Hanwha Revs up Its Growth Engine
to Advance the Aerospace Technology
Space launch vehicles make it possible to launch satellites into orbit. In 2013, after the culmination of years of hard work, innovation, and the contribution of Hanwha’s advanced technology - the ‘Naro-1 (KSLV-I) - Korea’s first space launch vehicle, successfully launched a satellite into space.
Hanwha is Behind the Success of Naro-1
On January 30th, 2013, the Naro-1 took to the skies, as the people of South Korea held their breaths, waiting for their dreams to come true. Despite the excitement, there was also anxiety because Naro-1 had failed twice before. The most recent disappointment occurred back in 2010, when the space launch vehicle failed to enter its target orbit and instead, exploded midair, leading many observers to be skeptical of success. However, after four more years, the 3rd launch proved to be successful, marking a huge technological breakthrough and an unforgettable dream come-true for the Korean people.
With the success of Naro-1, South Korea became only the eleventh country in the world to join the Space Club. The Space Club is an elite club of nations who have both built and successfully launched satellites into orbit. The Soviet Union (present day Russia) was the first member of the Space Club in 1957. Other countries followed including the United States, France, Japan, China, and Great Britain. In 2013, South Korea became an official member of this prestigious club.
Behind the scenes, Hanwha played a major role in the success of the Naro-1. Since 2003, Hanwha Corporation/Defense and Hanwha Corporation/Machinery have been engaged in the development and the manufacture of the Naro-1’s upper propulsion unit, consisting primarily of a kick motor and a thrust vector control system. The propulsion unit Hanwha crafted helped the Naro-1 reach its target orbit.
The patented kick motor was developed single-handedly by Hanwha. It was the first rocket engine made in South Korea that could position the satellite in orbit 300 kilometers above the Earth. The development team had to build the unit to operate with very high precision and their success was considered a great achievement.
The advanced thrust vector control system was another one of the core components of the space launch vehicle designed by Hanwha. This critical component enables a projectile to maneuver to a target while withstanding high stress that could be experienced at high altitudes or in a vacuum environment like that of space. Testing of these components as well as the turbopump components at high altitude were also ensured by Hanwha.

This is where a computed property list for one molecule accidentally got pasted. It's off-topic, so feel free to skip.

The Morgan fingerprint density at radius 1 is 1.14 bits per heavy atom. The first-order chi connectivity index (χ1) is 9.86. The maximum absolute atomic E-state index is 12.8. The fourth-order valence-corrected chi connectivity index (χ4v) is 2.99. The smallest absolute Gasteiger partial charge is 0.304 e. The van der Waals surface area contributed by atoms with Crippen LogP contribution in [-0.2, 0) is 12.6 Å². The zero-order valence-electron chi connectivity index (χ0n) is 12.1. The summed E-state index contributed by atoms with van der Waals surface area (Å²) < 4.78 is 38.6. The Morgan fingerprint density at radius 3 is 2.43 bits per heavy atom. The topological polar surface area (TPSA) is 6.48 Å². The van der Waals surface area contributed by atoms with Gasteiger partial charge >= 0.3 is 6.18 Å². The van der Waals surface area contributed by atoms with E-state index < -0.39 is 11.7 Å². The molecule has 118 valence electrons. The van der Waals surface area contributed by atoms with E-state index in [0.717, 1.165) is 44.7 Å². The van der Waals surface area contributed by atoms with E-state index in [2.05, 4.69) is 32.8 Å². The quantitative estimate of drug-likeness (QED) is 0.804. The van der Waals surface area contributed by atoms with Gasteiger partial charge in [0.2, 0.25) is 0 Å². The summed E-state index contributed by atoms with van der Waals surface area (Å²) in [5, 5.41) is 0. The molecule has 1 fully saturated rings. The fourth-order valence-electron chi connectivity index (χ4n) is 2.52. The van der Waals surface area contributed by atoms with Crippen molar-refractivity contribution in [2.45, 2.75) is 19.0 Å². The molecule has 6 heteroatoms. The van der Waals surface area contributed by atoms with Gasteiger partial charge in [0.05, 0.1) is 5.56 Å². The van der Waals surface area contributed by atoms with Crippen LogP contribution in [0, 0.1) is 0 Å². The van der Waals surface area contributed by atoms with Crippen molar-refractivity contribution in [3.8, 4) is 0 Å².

The hard work, ingenuity, and the technical prowess of Hanwha Corporation/Defense and Hanwha Corporation/Machinery were exemplified by the success of Naro-1.
Hanwha Techwin Writes a New Chapter in S. Korea’s Annals of History in Aerospace
Now a recognized world space power, South Korea’s aerospace program has entered a new era. And Hanwha Techwin is not only ready with business savvy and the technical know-how but it’s also making a statement about it, literally…
On January 25, 2016 Hanwha Techwin signed a contract worth $12 million to produce a liquid rocket engine in cooperation with the Korea Aerospace Research Institute. In addition, Hanwha Techwin is likely to manufacture the turbopump, a crucial rocket component. The turbopump is known as the heart of the rocket because it powers the liquid rocket engine.
The liquid rocket engine must be built with a durability that can endure extreme conditions including high and low temperatures under high pressure. Due to its complicated structure and its difficulty to build, the engine is regarded as the holy grail of aerospace technologies. And only a few leading companies in the world have the ability to build such engines.
Hanwha Techwin has been developing its own proprietary technology and has focused on the construction of the rockets for the Naro-1. The company has been building turbopumps and testing them from the beginning of the project. And over the years, Hanwha Techwin has steadily improved its aerospace technology, demonstrating its progress consistently along the way. Now, after the success of Naro-1 and with the latest contract for the liquid rocket engine project, Hanwha can stand tall to join the ranks of other global tech leaders in rocket engine development.
Hanwha believes the success of the Naro-1 will be the key for S. Korea’s next push into the Global 7 group of aerospace leaders. And as Hanwha continues to reach for the stars, its cutting-edge technology will not only be the driving force behind S. Korea's aerospace program but also for the global aerospace industry in the future. Hanwha will continue to meet the challenges head-on so that it can take the possibilities of today and make them the realities of tomorrow.
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